Creating a spooky Halloween mood often relies on great lighting effects in your home and yard. Glowing jack-o-lanterns, flickering luminaries, and strategically placed uplighting are all classic fare.

But they can also pose a fire threat. The National Fire Protection Association estimates that Halloween decorations cause approximately 800 house fires per year, totaling $11 million in property damage. And that’s not counting the injuries sustained when flammable costumes meet heat sources or open flames.

Here are some do’s and don’ts to make your Halloween safer — without giving up on the spookiness!

 

Decorations

Many decorations are flammable due to materials or the use of candles and other heat elements. In fact, . Make sure yours pass the safety check:

Jack-o-Lanterns – These are the ubiquitous, favorite Halloween decoration of most households.

    • DON’T use a candle as your lighting feature. The pumpkin can easily be tipped over and catch its surroundings on fire, whether that’s dry brush or a porch outside, or upholstery or carpeting inside.
    • DO use an LED light, glow stick, or electric candle instead.

Flammable decorations – These can light up in an instant, igniting from live flames as well as heat sources like heaters and light bulbs.

    • DON’T use cornstalks, hay bales, dried flowers, or crepe paper. And don’t put flammable decorations in the path of exits, which creates a serious obstruction risk in case your family needs to exit quickly.
    • DO use flame-resistant or non-flammable materials wherever possible. Avoid having a wood-burning fire inside if it may become unattended due to holiday commotion or trick or treaters. Outside, have a hose and buckets of water ready for any outdoor emergencies.

Paper bag luminaries – Another holiday mainstay, these decorations give a warm, welcoming lighted pathway up to a house.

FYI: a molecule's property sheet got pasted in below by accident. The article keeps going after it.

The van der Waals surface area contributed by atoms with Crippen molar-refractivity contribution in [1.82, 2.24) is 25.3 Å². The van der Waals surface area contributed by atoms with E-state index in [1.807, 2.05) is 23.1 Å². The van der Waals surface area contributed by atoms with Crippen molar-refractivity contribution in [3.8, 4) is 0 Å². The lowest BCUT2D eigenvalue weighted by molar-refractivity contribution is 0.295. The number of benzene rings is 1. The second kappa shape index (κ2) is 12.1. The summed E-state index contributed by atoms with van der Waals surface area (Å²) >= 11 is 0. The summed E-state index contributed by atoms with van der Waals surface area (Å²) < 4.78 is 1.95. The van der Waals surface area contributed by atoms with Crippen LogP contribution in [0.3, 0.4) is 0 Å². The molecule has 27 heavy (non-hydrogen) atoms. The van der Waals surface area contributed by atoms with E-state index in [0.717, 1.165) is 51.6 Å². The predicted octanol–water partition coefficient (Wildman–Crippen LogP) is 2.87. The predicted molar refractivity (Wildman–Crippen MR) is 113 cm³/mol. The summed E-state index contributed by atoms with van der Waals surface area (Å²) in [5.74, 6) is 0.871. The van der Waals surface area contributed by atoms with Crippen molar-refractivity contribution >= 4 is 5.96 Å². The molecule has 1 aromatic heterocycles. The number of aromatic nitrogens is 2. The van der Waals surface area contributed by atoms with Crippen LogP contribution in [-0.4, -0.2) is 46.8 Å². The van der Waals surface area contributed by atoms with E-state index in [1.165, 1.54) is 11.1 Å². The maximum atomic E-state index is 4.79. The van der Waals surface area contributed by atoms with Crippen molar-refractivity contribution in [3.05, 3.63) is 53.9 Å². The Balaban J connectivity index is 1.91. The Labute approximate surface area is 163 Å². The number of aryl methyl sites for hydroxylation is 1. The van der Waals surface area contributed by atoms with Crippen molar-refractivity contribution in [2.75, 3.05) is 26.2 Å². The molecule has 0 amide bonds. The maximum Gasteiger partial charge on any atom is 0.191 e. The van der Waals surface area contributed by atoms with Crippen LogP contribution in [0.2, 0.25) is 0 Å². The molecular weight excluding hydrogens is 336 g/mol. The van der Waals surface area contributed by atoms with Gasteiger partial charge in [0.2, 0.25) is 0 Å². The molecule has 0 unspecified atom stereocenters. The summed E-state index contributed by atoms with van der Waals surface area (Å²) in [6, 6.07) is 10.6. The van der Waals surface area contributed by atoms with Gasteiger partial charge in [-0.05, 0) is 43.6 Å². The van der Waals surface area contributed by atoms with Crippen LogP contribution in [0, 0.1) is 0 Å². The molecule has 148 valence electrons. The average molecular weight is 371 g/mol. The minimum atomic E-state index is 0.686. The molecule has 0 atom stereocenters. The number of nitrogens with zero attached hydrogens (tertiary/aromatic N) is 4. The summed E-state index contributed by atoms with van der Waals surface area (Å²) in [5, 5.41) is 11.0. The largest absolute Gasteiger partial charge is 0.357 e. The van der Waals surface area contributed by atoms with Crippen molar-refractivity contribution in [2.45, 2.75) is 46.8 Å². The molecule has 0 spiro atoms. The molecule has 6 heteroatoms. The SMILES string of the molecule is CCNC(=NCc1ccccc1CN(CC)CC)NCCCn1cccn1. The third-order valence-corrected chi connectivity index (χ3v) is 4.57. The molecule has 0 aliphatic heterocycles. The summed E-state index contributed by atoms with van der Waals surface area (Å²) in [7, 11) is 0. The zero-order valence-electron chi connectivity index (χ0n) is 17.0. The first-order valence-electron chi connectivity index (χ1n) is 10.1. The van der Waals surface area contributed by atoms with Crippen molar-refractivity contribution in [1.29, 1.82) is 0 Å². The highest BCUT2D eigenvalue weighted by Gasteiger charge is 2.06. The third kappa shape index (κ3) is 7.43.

• DON’T use live candles. Paper bags are extremely flammable and are prone to tip over with just a slight breeze.
    • DO use an electric candle instead which, even if tipped over, won’t cause any damage.

Candles – More than a third of Halloween home fires each year are started by a candle. A live flame is never safe – inside, outside or anywhere.

    • DON’T use candles for any holiday decorations.
    • DO use electric candles or LED lights instead. Just doing a Google search on “LED lights Halloween” will bring up a range of options for creative, fun ways to give a spooky lighting effect.

 

Costumes

Unfortunately, a lot of Halloween costumes pose a fire hazard. Follow these tips to keep you and your family safe.

    • Only choose flame retardant materials.
    • Avoid costumes that are bulky or billowy or have long trailing fabric.
    • Teach kids to stay away from open flames, including jack-o-lanterns and luminaries, while they’re trick-or-treating.
    • Give them glow sticks or flashlights to light their way on the big night.
    • If your child’s costume has a mask, make sure the eye holes are large enough so she/he can easily see out of it.
    • Review “Stop! Drop! And Roll!” with your kids, making sure everyone understands and passes a practice round.

Final Reminders

Make sure well ahead of time that all your fire and smoke alarms are working and ready. Also, remember that even if you take fire-safety steps, your neighbors might not – and if their home catches fire, yours could be imperiled. Review these fire safety tips from firefighters, and update your family’s evacuation plan, just to be on the safe side.

By following Halloween fire safety precautions, you can make this scariest night of the year all about the fun kind of scary instead of the bad kind of scary.

 

 

This article is furnished by California Casualty, providing auto and home insurance to educators, law enforcement officers, firefighters, and nurses. Get a quote at 1.866.704.8614 or www.calcas.com.

 

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